The Williams duo were much closer during qualifying this weekend, although Maldonado’s tenth meant he was into the final session on Saturday, and Senna’s 11th meant he wasn’t. Bruno must have been helped by the ability to participate in all practice sessions, rather than having to give up his car to Bottas. The pre-race shuffle saw both Williams drivers starting on the grid in the top ten.

At the start of the race, both drivers lost out - Senna was on the dirty side of the grid, whilst Maldonado admitted to dropping back and giving himself some work to do. The drivers ended up on track next to each other, with Maldonado chasing Senna, and both in the points. A situation like this can very easily end in disaster, but as Bruno put it: “I knew Pastor would make a move and I wasn’t going to close the door as we needed the points for the team.” And thus it was, a double points finish for Williams, ending the race exactly where they started.



Both Sauber drivers didn’t look too bad during the practice sessions, but qualifying did not go their way. Pérez reported at the end of Saturday that the cars were lacking pace and they couldn’t figure out why. Kobayashi also wasn’t sure where the peak performance had disappeared to, leaving him 16th on the grid with Pérez just one position in front.

Come race day, Pérez had a good start but found the car developing a brake issue as time went on. He described it as “big difficulties before every corner” which was never going to help. Nevertheless, Sergio still managed to improve to 11th, just missing out on some points. Kobayashi moved up two places, blaming the grip level and the lack of temperature in the tyres.

It was a tough weekend for Sauber, but the saving grace for them is that Mercedes had a tricky weekend as well - fifth place in the constructor’s championship is still up for grabs, and they can still overhaul them, but 12 points in Brazil is going to be a big ask.


Toro Rosso

The Toro Rosso boys switched places on Saturday, with Jean-Éric Vergne making it through to the second session of qualifying, and Daniel Ricciardo becoming the driver to drop out with the “new” teams. Dan blamed the slippery tarmac, an untimely yellow flag, and traffic - every excuse under the sun! Vergne was happy to have made the cut, despite damaging the suspension of the car in early practice.

Unfortunately, he was not so lucky in the race as the suspension broke and he was instructed to bring the car to a halt out on track rather than risk dragging it all the way back to the pitlane. The team’s hopes were left in the hands of Ricciardo, who had a reasonably good race, making his way all the way up to 5th or 6th at one point, before pitting and dropping back out of the points. Despite finishing in 12th, he claimed it a particularly fun race, saying: “I think I overtook more people in this race than in any other in my whole career!”



Mercedes are currently fifth in the team standings, and are desperately trying to hold off competition from Sauber. They’re doing okay so far, but mostly due to the fact their rivals have had a downturn of fortune as well, rather than any strong performances from the Mercedes squad.

For the US race, Mercedes decided to use an old exhaust system on Nico Rosberg’s car, and it really didn’t work out for him. During Q1, there were moments where it didn’t look as though the German would get through to the next round, but he did scrape through, eventually qualifying in 17th place. Schumacher, on the other hand, had the new exhaust on the car and found some great pace, starting the race from fifth place.

Both drivers were going for a one stop strategy, and whilst Rosberg managed to stick to the plan, he could do nothing out on track and crossed the line 13th. Michael found the tyre degradation much higher than anticipated and was forced to switch to a two stop strategy, which dropped him way down the order. He finished the race 16th, and was quoted afterwards: “To say that the race was a real struggle would be an understatement.”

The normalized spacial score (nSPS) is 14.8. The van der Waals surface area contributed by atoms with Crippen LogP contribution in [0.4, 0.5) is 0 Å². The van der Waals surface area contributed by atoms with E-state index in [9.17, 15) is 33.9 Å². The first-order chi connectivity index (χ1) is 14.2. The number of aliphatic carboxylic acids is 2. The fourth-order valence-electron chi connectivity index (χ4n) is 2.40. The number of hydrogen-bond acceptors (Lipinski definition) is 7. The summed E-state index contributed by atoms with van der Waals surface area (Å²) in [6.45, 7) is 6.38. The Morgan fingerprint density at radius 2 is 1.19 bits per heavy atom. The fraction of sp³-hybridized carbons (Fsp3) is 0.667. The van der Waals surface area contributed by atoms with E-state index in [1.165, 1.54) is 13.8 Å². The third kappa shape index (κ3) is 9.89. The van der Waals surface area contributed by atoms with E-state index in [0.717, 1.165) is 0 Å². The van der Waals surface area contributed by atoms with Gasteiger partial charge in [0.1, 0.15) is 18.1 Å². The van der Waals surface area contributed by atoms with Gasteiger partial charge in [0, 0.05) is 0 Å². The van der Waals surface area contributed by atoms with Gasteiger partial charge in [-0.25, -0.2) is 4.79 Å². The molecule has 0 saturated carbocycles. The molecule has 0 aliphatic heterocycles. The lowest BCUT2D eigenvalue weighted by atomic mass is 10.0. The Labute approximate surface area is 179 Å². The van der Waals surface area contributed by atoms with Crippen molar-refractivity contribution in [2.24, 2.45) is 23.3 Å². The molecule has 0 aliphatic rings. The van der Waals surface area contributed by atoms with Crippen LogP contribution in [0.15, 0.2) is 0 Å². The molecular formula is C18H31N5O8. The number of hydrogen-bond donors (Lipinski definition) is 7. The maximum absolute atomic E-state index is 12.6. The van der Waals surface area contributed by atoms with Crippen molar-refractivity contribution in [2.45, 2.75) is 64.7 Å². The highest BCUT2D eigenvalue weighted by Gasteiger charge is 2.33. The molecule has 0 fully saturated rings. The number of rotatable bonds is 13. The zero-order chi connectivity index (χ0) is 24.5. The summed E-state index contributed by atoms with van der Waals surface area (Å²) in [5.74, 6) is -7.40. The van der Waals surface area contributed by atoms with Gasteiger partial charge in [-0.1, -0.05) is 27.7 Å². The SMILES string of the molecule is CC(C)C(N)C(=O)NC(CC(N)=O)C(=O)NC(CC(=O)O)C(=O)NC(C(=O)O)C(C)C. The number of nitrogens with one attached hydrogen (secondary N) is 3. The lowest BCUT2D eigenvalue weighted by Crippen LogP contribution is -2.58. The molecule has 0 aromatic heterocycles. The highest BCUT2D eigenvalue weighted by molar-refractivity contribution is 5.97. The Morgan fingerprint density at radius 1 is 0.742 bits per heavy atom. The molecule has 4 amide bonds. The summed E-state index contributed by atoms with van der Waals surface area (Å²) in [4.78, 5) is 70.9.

It was a terrible qualifying for the Caterham duo, with both drivers finding themselves slower than the Marussia cars, despite having the added benefit of DRS. Vitaly Petrov outqualified Heikki Kovalainen too, with the later saying they simply “underperformed” on Saturday.

Things improved a little in the race, but Heikki was another driver complaining of being unable to get heat into the tyres, managing to control his race but not make any forward progress. He finished 18th with Petrov one place ahead. The Russian said he got the most out of the race as he could, they timed their pit stop well and the tyre compounds worked as expected. Still, just one race left to make it up to that twelfth place that Marussia have succeeded in achieving.



Marussia had pretty much the opposite kind of weekend to Caterham. In qualifying they were pleased to find themselves faster than their arch rivals, with Glock lining up 19th on the grid and Pic 20th.

They finished in those exact same positions in the race, but not without incident. Glock and Kovalainen had an incident in the closing stages of the race - something the stewards investigated but ultimately decided not to punish. Glock claims that Heikki pushed him off track and retook a position, but the stewards obviously saw it differently. Pic suggests he had contact with another car into the first corner which resulted in some significant understeer on the Marussia for the entirety of the race.



HRT had to fight off a lot of rumours going into this race - that they were running parts on the car beyond their useful life as they didn’t have replacements, that they might be going slowly so as to deliberately not qualify for the action on Sunday. With a sale hanging over their head, morale within the team was described as low.

I didn’t see much of that myself, with both drivers remaining inside the 107% cutoff time and lining up on the grid to race. Narain Karthikeyan was directly involved with the fight for the lead of the race, albeit while he was being lapped by the front runners. Vettel blames him for the loss of his lead, but Narain insists he did everything required of him.

Pedro de la Rosa had denied the fact the parts were being over-used, but then reported after the race that his seat had broken five laps from the end and he had to adapt his driving position to get to the finish. This isn’t what you want to hear from a team fighting for survival, but the important thing to take away is that both drivers crossed the finish line.


All content in the series USA 2012